“Bite-Size Bits of Local, National, and Global History”
“Bite-Size Bits of Local, National, and Global History”
Ozone Park in Queens County, New York — The American Northeast (Mid-Atlantic)

Maurice A. Fitzgerald Playground

1.201 Acres

Maurice A. Fitzgerald Playground Marker image. Click for full size.
Photographed By Andrew Ruppenstein, April 25, 2019
1. Maurice A. Fitzgerald Playground Marker
Inscription.  This playground is named in honor of dedicated politician and public servant Maurice A. FitzGerald (1897-1951). FitzGerald was born in Brooklyn and attended Boys’ High School and the New Lots Evening High School. He began his career as a civil servant at the age of fourteen, working as a postal clerk. In the 1920s FitzGerald became the president of the South Side Allied Civic Association and championed the construction of John Adams High School in Ozone Park, Queens. He also successfully opposed the displacement of local residents by the widening of streets.

In 1929 FitzGerald was elected to the State Assembly where he served for nine years. During his tenure he actively supported laws that extended the parkways through Queens, earning him the moniker "The Father of Queens Parkways." FitzGerald also led a successful campaign to regulate utility companies, saving taxpayers millions of dollars. A staunch supporter of civil service and labor, he sponsored many pro-worker bills, including ones that restricted court injunctions and prohibited contracts that prevented workers from joining unions.

In 1937 FitzGerald was elected Sheriff of

Maurice A. Fitzgerald Playground Marker - wide view image. Click for full size.
Photographed By Andrew Ruppenstein, April 25, 2019
2. Maurice A. Fitzgerald Playground Marker - wide view
The marker is visible here mounted to the fence, just to the right of the entrance.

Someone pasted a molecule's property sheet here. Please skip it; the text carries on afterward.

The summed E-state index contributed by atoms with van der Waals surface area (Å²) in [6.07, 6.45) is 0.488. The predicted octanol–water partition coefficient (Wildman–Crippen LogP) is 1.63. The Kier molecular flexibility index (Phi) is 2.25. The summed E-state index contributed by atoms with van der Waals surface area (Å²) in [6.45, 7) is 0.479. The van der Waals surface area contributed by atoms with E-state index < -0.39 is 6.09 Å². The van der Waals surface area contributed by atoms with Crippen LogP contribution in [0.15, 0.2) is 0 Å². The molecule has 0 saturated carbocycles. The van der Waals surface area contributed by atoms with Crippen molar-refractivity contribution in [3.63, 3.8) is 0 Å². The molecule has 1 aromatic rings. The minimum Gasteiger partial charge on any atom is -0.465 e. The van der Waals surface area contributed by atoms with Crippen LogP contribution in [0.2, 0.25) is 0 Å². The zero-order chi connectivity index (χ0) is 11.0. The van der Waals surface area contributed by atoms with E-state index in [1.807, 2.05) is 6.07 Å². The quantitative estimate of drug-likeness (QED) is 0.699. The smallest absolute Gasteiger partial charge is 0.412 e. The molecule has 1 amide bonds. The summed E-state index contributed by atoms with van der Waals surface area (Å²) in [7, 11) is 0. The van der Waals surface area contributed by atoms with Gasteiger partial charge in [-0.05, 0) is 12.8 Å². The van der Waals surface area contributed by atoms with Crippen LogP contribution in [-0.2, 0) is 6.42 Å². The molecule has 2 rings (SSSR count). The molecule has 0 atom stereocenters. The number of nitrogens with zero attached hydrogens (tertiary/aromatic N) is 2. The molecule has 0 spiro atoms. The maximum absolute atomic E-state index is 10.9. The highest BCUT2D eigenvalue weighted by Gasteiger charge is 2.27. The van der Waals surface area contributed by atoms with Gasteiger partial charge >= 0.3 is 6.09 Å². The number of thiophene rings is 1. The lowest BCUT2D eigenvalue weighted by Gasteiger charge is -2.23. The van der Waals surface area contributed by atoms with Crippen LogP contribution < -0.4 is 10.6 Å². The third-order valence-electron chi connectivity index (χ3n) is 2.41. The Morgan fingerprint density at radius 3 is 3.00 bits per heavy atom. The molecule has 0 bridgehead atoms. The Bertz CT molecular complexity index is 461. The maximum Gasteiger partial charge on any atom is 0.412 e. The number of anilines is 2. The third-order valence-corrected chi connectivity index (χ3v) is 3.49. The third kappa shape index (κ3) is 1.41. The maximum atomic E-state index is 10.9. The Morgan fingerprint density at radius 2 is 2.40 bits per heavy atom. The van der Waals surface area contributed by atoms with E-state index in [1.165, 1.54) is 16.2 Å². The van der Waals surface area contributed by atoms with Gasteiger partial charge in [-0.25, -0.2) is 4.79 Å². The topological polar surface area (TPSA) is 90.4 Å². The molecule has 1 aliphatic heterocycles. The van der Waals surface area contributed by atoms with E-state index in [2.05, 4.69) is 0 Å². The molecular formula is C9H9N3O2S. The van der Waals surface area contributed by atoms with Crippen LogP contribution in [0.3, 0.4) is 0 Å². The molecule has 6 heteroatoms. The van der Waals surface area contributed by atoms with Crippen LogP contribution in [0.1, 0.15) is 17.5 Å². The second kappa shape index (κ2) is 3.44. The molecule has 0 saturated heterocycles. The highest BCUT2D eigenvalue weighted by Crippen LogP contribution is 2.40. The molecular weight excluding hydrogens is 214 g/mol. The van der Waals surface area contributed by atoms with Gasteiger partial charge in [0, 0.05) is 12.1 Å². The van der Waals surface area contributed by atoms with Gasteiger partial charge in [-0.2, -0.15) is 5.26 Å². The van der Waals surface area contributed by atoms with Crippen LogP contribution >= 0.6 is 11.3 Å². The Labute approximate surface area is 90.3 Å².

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Queens and embarked on a vigorous beautification and enforcement campaign for the 1939-1940 World's Fair. In 1942 he was appointed Borough Public Works Commissioner, a position he held for seven years. Fitzgerald was swept into the Queens Borough Presidency on the Democratic ticket with Mayor William O'Dwyer in 1949. Borough President FitzGerald suffered a fatal heart attack in 1951 while vacationing in the Adirondacks, ending a productive career of public service.

Later that year, the City Council named a new playground for FitzGerald in Ozone park where he had been a long time resident. FitzGerald had been instrumental in securing this site as a park and had participated in the groundbreaking ceremonies months before his death.

The playground's facilities were improved in 1999 with the completion of a capital renovation that included new modular play equipment, a spray shower, benches and sitting areas, along with extensive greens and shrubs. The playground's design was inspired by FitzGerald's Irish heritage, and features sheep play sculptures, a "woven" paving pattern, wool-colored concrete, a shepherd's crook set into the center of the spray area, and planting of Lamb's Ear, Sheepberry, and Sheep Laurel.
Erected by NYC Parks.
Topics. This historical marker is listed in these topic lists: Charity & Public Work

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Parks & Recreational Areas. A significant historical year for this entry is 1929.
Location. 40° 41.435′ N, 73° 50.386′ W. Marker is in Ozone Park, New York, in Queens County. Marker is on Atlantic Avenue west of 106th Street, on the right when traveling east. Touch for map. Marker is in this post office area: Ozone Park NY 11416, United States of America. Touch for directions.
Other nearby markers. At least 8 other markers are within 2 miles of this marker, measured as the crow flies. St. Anthony Hospital (approx. 0.6 miles away); Morris Park World War I Memorial (approx. 0.7 miles away); World War I Memorial (approx. ¾ mile away); Sergeant Joseph E. Schaefer Oval (approx. ¾ mile away); Mae West (approx. 0.8 miles away); Anthony Cardinal Bevilacqua (approx. 1.1 miles away); Woodhaven Patriotic League World War II Honor Roll (approx. 1.1 miles away); First House Number in Queens (approx. 1.1 miles away).
Credits. This page was last revised on May 17, 2019. It was originally submitted on May 16, 2019, by Andrew Ruppenstein of Sacramento, California. This page has been viewed 93 times since then and 6 times this year. Photos:   1. submitted on May 16, 2019, by Andrew Ruppenstein of Sacramento, California.   2. submitted on May 17, 2019, by Andrew Ruppenstein of Sacramento, California.

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May. 17, 2022